Suddenly, there is a hustle in the bushes ahead. Everyone freezes. The men, women and children hold their breath waiting for another attack, a blood bath, a massacre. After a few uneasy seconds, a hyena emerges from the bushes and runs away, but the group remains still, waiting, anticipating. After a minute or two, the leading men start walking again and the journey continues.

A young girl of six, sillently snuggles out of her aunts clutches and rushes to her father, a middle aged man walking beside the bullock cart and holds his hand. The father looks down and tries to hide his tension behind a smile, picks the girl up in his arms and asks politely, “Whats the matter?”.

“Will we be seeing Saqeena in Pakistan?” The girl asks.

The father’s eyes swell with tears but he tries to be strong infront of her daughter and replies, ”Hopefully, my child, hopefully, Saqeena will meet us in Pakistan”. The girl smiles back, relieved to hear that her elder sister is already in Pakistan waiting for them. Little does she know that her sister had been raped and killed by a wretched Sikh in a riot in their village the day before they had started for Pakistan.

What pushes that father to give her child hope? What pushes that man to carry on after his first born had been brutally killed? WHAT? The answer is the soil on which we stand today, and the promise that came with it. The promise that has yet not been fulfilled. I ask you, each and every one of you and I ask myself as well, is that how we treat the freedom for which our fathers were killed, mothers and sisters raped and children orphaned? Is this the importance of this land for us that we cant choose a worthy enough man to lead us towards prosperity. Is this the importance we give to our motherland that after everything that we could have gained from her we abandoned her saying, “is mulk ka kuch nahin ho sakta”? Is this the love for freedom we have in us that after paying such a high price we leave our country, only to be labelled as second class citizens in the country that had kept us worse than dogs for 200 years? IS THIS THE WORTH WE HAVE OF THE SALT OF THIS COUNTRY?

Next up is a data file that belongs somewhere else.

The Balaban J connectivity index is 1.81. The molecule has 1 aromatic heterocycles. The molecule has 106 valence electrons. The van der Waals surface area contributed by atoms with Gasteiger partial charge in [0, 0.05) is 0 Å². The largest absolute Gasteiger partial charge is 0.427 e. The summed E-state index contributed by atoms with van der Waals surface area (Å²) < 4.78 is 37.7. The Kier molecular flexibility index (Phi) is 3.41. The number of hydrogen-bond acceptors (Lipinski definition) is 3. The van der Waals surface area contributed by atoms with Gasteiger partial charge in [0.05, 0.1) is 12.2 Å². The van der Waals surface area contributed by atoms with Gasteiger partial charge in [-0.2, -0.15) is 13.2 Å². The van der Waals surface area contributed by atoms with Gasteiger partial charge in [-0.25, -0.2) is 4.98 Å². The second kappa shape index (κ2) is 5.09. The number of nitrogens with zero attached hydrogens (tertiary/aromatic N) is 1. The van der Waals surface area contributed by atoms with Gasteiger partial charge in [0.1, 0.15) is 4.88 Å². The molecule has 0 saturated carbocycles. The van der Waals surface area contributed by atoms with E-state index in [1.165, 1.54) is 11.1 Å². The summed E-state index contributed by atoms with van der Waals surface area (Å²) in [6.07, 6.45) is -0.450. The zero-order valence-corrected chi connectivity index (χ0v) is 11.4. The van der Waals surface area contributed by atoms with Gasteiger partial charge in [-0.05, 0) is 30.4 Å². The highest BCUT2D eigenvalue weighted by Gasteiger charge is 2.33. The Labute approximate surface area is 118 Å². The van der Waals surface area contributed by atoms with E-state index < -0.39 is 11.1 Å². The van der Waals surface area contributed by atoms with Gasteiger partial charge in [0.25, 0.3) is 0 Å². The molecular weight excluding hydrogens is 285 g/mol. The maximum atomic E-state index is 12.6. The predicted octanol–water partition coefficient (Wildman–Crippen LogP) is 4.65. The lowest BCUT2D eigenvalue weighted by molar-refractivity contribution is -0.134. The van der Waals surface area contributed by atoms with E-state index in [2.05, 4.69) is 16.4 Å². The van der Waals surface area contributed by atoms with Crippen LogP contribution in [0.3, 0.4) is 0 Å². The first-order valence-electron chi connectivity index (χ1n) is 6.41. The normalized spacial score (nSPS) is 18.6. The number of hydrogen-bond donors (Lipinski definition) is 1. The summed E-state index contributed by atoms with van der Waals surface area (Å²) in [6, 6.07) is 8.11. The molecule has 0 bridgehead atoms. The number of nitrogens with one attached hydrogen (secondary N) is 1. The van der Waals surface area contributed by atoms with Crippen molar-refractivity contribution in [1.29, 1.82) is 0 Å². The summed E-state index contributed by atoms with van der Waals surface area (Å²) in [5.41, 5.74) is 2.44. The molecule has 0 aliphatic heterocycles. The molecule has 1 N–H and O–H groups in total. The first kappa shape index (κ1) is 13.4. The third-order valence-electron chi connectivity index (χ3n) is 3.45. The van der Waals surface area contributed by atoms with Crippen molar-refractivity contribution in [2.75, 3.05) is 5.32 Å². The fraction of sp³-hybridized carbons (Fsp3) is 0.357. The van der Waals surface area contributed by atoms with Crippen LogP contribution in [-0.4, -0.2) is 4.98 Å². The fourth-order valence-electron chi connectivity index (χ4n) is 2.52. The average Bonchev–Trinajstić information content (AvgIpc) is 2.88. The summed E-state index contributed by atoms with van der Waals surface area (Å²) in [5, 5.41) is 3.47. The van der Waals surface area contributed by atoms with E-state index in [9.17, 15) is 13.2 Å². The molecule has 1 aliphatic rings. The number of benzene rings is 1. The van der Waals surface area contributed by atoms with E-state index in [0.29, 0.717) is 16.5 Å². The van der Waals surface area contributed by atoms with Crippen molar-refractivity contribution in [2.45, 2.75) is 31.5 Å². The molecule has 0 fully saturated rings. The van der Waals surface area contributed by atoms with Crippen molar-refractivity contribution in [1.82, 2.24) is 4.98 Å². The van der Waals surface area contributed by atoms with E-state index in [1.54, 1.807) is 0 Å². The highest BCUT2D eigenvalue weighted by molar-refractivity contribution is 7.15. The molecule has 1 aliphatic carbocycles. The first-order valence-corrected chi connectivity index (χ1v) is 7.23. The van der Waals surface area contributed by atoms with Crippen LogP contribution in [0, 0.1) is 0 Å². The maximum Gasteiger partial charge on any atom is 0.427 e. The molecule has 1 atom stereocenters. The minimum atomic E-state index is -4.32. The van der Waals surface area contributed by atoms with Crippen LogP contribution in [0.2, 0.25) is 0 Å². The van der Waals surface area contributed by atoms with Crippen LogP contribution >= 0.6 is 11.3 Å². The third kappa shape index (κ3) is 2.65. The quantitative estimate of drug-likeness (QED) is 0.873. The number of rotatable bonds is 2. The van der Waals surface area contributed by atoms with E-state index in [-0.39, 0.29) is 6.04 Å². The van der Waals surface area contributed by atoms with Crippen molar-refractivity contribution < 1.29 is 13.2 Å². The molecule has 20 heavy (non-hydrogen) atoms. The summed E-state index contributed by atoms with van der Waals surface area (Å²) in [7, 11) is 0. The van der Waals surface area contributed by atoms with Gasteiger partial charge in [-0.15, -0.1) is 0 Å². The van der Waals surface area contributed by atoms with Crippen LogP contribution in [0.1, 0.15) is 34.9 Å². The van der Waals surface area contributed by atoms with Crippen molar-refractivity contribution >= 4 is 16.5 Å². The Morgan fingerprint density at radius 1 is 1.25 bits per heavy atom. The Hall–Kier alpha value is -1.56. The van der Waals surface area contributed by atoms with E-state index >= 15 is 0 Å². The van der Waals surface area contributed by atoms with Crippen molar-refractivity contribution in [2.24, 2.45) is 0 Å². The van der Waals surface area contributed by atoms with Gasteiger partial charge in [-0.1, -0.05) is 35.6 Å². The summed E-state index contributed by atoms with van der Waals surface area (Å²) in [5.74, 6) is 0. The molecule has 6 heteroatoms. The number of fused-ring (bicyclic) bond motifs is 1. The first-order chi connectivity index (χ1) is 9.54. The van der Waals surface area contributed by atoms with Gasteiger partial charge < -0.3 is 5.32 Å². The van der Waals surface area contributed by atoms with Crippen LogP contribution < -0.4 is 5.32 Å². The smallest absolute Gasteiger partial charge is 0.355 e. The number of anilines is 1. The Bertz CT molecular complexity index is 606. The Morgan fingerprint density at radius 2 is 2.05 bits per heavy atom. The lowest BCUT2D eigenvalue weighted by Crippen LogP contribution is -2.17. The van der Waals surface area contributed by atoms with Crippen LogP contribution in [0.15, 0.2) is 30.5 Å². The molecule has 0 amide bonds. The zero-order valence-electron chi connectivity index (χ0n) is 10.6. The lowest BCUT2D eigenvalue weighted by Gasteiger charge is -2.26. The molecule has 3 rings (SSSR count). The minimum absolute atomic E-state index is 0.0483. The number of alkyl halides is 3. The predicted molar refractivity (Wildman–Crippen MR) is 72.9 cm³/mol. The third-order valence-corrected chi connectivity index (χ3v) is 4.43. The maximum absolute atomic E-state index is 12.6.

I leave you to find answers to these questions. Some of you will justify your existance and your stance over abandonment of your country on the pretext of personal gains and excuses to silence your maligning conscience, many of you will say, “Yes, after all, what has this country given to me that I should give a damn”, and some of you will accept the failure as your personel failure.

You, yes YOU, are the one for whom I laboured to write this whole thing. YOU, are the one who has awakened from the slumber. Now its your job to wake others as well. If someone comes with you, fine, if someone doesn’t, leave him, he is not worth the effort to be convinced of having a self respect. This country needs the same sacrifices that it demanded in 1947 and even then not all were willing to sacrifice.The ones who choose to live with dignity and honour chose Pakistan, and the rest are still slumbering in India. Their fates have been sealed and Babari Mosque is the testimony to it. Now I ask you, again. Will you be party to this farce that is being played against us or do you have the GUTS to fly against the wind, because if you can, you are Iqbal’s Shaheen and if you can’t, get out of the way…

PKKH

Advertisements

One comment

  1. MashAllah beautiful and emotional article…may Allah bless you….Aameen



Leave a Reply

Fill in your details below or click an icon to log in:

WordPress.com Logo

You are commenting using your WordPress.com account. Log Out / Change )

Twitter picture

You are commenting using your Twitter account. Log Out / Change )

Facebook photo

You are commenting using your Facebook account. Log Out / Change )

Google+ photo

You are commenting using your Google+ account. Log Out / Change )

Connecting to %s

%d bloggers like this: